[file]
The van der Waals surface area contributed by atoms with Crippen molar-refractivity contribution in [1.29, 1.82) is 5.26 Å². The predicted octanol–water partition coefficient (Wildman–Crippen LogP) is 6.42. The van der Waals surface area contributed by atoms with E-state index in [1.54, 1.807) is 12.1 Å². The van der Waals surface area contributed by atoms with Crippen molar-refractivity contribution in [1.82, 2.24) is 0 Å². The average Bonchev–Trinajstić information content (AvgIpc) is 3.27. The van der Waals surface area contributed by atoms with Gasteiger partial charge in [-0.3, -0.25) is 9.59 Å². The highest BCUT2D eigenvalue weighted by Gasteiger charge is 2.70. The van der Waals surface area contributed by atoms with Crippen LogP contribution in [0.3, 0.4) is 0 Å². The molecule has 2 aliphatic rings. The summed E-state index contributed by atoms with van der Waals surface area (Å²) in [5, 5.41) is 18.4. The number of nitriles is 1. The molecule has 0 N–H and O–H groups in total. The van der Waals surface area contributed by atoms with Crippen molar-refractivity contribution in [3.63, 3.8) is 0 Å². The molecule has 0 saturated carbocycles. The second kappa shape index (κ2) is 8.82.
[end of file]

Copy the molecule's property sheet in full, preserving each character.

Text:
The van der Waals surface area contributed by atoms with Crippen molar-refractivity contribution in [1.29, 1.82) is 5.26 Å². The predicted octanol–water partition coefficient (Wildman–Crippen LogP) is 6.42. The van der Waals surface area contributed by atoms with E-state index in [1.54, 1.807) is 12.1 Å². The van der Waals surface area contributed by atoms with Crippen molar-refractivity contribution in [1.82, 2.24) is 0 Å². The average Bonchev–Trinajstić information content (AvgIpc) is 3.27. The van der Waals surface area contributed by atoms with Gasteiger partial charge in [-0.3, -0.25) is 9.59 Å². The highest BCUT2D eigenvalue weighted by Gasteiger charge is 2.70. The van der Waals surface area contributed by atoms with Crippen LogP contribution in [0.3, 0.4) is 0 Å². The molecule has 2 aliphatic rings. The summed E-state index contributed by atoms with van der Waals surface area (Å²) in [5, 5.41) is 18.4. The number of nitriles is 1. The molecule has 0 N–H and O–H groups in total. The van der Waals surface area contributed by atoms with Crippen molar-refractivity contribution in [3.63, 3.8) is 0 Å². The molecule has 0 saturated carbocycles. The second kappa shape index (κ2) is 8.82.